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עמוד בית
Sun, 03.03.24

Original Articles

IMAJ | volume

Journal 10, October 2000
pages: 753-757

Primary Care Physicians’ Attitudes to Battered Women and Feelings of Self-Competence Regarding their Care

    Summary

    Background: *Previous descriptive studies have demonstrated the problematic nature of physicians' attitudes toward battered women. However, little empirical research has been done in the field, especially among the various medical specialties.

    Objectives: To compare the approach and feelings of competence regarding the care of battered women between primary care and non-primary care physicians. The non-primary care physicians who are likely to encounter battered women in the ambulatory setting are gynecologists and orthopedists.

    Methods: A self-report questionnaire formulated for this study was mailed to a random sample of 400 physicians working in ambulatory clinics of the two main health maintenance organizations in Israel (300 primary care physicians, 50 gynecologists and 50 orthopedists).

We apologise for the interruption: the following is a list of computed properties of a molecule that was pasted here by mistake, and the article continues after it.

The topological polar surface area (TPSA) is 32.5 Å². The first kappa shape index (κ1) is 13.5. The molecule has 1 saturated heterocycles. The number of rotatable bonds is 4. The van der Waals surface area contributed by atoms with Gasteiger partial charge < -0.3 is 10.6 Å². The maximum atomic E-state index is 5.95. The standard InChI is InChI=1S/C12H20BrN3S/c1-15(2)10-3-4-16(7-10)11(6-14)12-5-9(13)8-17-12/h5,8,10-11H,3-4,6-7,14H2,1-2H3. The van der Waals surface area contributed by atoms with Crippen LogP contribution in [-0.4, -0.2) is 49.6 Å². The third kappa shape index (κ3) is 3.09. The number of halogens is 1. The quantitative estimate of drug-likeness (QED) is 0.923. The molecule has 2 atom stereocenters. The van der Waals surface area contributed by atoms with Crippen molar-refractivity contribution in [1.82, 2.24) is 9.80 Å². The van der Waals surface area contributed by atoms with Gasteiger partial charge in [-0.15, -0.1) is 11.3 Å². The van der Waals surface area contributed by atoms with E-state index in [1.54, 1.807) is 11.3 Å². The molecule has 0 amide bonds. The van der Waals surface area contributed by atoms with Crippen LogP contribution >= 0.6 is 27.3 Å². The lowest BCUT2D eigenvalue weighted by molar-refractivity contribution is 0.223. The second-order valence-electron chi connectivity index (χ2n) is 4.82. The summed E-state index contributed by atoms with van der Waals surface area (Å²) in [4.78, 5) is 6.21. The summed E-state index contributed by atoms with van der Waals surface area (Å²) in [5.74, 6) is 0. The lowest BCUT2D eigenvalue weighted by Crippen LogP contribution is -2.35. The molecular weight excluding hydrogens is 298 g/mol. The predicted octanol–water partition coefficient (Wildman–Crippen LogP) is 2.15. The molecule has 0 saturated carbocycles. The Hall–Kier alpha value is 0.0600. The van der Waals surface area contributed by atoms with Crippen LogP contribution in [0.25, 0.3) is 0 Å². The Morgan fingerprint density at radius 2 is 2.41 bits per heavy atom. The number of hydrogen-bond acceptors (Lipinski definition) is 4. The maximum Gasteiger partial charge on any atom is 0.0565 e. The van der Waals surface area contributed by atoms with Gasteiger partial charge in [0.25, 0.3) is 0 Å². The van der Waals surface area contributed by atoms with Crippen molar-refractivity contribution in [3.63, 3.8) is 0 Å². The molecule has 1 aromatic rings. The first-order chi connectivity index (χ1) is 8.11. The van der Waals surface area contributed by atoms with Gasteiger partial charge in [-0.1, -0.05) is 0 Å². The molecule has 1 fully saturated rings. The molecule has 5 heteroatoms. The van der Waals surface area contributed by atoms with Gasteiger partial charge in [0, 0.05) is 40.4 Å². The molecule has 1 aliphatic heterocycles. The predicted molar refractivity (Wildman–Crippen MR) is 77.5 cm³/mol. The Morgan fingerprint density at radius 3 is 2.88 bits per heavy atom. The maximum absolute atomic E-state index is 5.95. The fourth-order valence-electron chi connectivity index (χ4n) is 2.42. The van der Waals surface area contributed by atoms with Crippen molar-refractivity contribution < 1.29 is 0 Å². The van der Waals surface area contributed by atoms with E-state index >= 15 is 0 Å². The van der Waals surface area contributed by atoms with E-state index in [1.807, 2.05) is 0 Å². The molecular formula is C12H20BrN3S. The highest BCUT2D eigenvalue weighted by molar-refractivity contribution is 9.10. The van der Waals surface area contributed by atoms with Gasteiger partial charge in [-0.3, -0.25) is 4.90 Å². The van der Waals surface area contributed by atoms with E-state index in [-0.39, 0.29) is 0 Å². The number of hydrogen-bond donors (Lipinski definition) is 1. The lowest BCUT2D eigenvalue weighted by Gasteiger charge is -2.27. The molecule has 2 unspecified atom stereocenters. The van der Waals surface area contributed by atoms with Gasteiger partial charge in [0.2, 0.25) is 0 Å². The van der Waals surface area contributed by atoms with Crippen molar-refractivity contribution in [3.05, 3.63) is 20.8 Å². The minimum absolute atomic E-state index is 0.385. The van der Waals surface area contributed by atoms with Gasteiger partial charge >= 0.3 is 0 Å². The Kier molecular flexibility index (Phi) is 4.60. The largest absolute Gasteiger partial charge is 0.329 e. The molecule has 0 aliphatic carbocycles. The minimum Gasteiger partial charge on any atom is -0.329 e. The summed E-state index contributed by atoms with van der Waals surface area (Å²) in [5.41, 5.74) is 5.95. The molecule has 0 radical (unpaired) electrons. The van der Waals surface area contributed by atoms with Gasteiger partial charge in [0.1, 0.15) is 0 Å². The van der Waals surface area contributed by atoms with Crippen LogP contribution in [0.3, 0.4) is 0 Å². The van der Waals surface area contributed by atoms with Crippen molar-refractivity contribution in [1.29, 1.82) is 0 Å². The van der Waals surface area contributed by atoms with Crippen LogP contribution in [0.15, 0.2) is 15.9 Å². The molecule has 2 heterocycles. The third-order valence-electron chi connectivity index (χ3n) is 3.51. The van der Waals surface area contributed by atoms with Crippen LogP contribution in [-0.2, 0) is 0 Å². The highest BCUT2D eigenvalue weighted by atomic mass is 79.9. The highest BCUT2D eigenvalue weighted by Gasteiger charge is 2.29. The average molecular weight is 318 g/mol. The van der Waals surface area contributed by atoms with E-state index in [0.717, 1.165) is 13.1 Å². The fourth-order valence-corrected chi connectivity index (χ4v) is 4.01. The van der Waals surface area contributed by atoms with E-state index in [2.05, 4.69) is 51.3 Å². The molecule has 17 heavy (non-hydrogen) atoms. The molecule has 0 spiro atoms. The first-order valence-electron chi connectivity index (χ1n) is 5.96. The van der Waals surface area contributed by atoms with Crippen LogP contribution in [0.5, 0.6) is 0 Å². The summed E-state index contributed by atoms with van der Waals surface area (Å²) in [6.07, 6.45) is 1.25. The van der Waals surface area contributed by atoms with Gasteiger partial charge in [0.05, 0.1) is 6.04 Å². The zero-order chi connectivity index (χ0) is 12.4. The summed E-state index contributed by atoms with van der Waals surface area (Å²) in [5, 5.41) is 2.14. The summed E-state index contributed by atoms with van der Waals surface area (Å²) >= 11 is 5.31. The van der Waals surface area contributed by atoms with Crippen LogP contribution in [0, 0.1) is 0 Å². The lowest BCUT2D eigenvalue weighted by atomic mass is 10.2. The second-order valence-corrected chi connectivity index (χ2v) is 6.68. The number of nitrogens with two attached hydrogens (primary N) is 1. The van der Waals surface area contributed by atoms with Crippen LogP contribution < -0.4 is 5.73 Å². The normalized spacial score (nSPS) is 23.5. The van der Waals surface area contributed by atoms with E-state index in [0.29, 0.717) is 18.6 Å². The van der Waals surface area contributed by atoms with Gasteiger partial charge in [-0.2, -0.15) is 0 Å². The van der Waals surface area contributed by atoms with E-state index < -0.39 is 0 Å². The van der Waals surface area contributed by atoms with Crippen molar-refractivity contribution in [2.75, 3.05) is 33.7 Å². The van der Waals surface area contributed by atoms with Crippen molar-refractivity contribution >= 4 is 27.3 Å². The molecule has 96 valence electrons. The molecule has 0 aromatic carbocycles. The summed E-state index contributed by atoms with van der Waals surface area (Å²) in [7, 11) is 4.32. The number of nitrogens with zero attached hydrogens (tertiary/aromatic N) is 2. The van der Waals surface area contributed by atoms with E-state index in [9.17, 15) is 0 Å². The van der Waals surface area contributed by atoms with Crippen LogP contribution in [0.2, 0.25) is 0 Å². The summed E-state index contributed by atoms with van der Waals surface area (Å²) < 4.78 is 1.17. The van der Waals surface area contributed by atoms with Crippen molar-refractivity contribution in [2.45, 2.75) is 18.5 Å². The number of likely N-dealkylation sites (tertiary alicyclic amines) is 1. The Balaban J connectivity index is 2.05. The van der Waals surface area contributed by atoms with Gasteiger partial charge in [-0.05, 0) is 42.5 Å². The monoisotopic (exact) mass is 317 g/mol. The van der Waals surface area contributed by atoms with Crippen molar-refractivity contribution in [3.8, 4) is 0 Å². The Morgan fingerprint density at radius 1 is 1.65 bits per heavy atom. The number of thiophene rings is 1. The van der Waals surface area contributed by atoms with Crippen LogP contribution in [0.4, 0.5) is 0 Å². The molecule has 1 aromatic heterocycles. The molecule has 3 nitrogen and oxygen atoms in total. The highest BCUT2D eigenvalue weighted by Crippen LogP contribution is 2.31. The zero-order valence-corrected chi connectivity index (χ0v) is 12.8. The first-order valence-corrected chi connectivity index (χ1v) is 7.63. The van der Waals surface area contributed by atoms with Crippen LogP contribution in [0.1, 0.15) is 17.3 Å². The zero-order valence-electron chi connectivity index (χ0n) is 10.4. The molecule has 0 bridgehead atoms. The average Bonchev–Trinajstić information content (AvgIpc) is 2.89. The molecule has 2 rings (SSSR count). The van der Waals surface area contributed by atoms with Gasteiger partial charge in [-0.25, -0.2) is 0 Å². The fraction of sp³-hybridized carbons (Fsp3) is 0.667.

Results: In both physician groups, treating battered women tended to evoke more negative emotional states than treating patients with infectious disease. The most prevalent mood state related to the management of battered women was anger at her situation. Primary care physicians experienced more states of tension and confusion than non-primary care physicians and had lower perceived self-efficacy and self-competence in dealing with battered women.

    Conclusions: Though both physician groups exhibited negative feelings when confronting battered women, the stronger emotion of the primary care physicians may indicate greater sensitivity and personal awareness. We believe that more in-service training should be introduced to help physicians at the undergraduate and postgraduate levels to cope both emotionally and professionally with these patients.

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